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Does quantum physics apply to other dimensions? Common sense seems to dictate that in a universe with two dimensions, quantum physics wouldn't apply, because particles would be vastly different from what we have in our universe, same for universes with four dimensions or more, but I was wondering if mathematically speaking quantum physics would be impossible.

In other words, does the mathematics of quantum physics imply that the universe must be of a certain dimension? I am at least guessing that it wouldn't work in a universe with 0 or 1 dimension.

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    $\begingroup$ Never use the words “common sense suggests” and “quantum mechanics” in the same sentence. Your guesses are wrong. Quantum mechanics is a framework that works in any dimension. $\endgroup$
    – Prahar
    Aug 21 at 6:51
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Our current leading theory of quantum physics is quantum field theory. For example this is what we use to describe the collisions at particle accelerators like the large hadron collider. Quantum field theory is experimentally tested to a very high precision.

But curiously we find that quantum field theory works in any number of dimensions. It's true that the physical behaviour it predicts is very different in different numbers of dimensions, but the theory itself works just fine. Indeed physicists often use quantum field theories in two space and one time dimension, or indeed just one space and one time dimension as models to help investigate various aspects of how the theory works. Alternatively, eleven dimensional supergravity is a quantum field theory that has been suggested as a way of including gravity in a quantum field theory.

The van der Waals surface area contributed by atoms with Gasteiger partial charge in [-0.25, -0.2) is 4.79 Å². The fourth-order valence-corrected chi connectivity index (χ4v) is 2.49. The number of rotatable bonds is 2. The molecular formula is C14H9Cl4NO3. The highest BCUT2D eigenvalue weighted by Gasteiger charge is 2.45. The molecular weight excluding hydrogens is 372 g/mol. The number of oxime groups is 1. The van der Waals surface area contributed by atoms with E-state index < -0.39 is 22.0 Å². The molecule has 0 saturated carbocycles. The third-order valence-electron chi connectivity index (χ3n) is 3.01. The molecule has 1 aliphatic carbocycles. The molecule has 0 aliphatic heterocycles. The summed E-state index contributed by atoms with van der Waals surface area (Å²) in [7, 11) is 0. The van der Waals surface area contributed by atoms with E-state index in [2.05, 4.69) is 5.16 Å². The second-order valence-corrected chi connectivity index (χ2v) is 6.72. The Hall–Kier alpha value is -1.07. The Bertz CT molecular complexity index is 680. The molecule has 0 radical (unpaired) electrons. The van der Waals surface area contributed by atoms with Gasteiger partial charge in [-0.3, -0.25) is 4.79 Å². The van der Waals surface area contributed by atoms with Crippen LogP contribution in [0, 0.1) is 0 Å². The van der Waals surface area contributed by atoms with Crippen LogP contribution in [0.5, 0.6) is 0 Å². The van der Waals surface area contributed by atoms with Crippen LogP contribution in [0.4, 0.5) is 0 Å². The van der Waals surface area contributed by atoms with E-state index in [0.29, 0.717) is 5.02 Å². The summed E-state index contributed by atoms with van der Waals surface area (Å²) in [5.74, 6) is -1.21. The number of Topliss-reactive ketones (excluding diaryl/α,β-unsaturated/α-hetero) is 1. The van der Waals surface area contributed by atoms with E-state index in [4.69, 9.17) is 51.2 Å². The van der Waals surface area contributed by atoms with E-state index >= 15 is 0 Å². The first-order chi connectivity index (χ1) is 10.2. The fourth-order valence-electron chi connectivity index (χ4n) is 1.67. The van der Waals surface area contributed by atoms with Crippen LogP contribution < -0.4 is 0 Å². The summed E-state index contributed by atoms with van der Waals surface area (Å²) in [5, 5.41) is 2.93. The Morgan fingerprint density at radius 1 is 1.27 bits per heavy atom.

The exception to this is string theory, where the theory requires that there be nine space and one time dimensions, though it remains to be seen whether this is physically relevant.

However in classical physics rather than quantum physics that we find arguments suggesting three space and on time dimensions are special. See for example Is 3+1 spacetime as privileged as is claimed?

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Simple quantum mechanical models such as the particle in a box model and the particle in a one-dimensional lattice model are one-dimensional, so we know quantum mechanics can be applied to a one-dimensional universe.

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As far as I know, there's no impediment to having a quantum-mechanical theory in different numbers of dimensions, and I'm not sure how you reach your "common sense" conclusion. You could describe something like a two-level quantum system as being zero-dimensional, since it has no notion of space.

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